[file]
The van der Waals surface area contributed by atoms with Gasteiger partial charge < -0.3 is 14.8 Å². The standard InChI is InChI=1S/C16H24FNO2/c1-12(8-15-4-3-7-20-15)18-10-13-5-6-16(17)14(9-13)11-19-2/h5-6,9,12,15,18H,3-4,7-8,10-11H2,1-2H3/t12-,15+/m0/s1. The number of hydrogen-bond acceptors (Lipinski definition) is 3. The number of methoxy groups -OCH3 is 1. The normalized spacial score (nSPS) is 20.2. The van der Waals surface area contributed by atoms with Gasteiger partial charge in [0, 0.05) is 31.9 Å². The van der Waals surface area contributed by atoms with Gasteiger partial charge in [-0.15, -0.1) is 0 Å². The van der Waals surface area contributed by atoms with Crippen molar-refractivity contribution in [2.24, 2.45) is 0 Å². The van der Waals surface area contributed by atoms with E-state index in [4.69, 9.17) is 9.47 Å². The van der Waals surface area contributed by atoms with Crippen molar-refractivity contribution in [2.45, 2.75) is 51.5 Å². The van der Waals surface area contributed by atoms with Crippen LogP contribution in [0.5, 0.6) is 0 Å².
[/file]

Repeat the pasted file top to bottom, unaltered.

The van der Waals surface area contributed by atoms with Gasteiger partial charge < -0.3 is 14.8 Å². The standard InChI is InChI=1S/C16H24FNO2/c1-12(8-15-4-3-7-20-15)18-10-13-5-6-16(17)14(9-13)11-19-2/h5-6,9,12,15,18H,3-4,7-8,10-11H2,1-2H3/t12-,15+/m0/s1. The number of hydrogen-bond acceptors (Lipinski definition) is 3. The number of methoxy groups -OCH3 is 1. The normalized spacial score (nSPS) is 20.2. The van der Waals surface area contributed by atoms with Gasteiger partial charge in [0, 0.05) is 31.9 Å². The van der Waals surface area contributed by atoms with Gasteiger partial charge in [-0.15, -0.1) is 0 Å². The van der Waals surface area contributed by atoms with Crippen molar-refractivity contribution in [2.24, 2.45) is 0 Å². The van der Waals surface area contributed by atoms with E-state index in [4.69, 9.17) is 9.47 Å². The van der Waals surface area contributed by atoms with Crippen molar-refractivity contribution in [2.45, 2.75) is 51.5 Å². The van der Waals surface area contributed by atoms with Crippen LogP contribution in [0.5, 0.6) is 0 Å².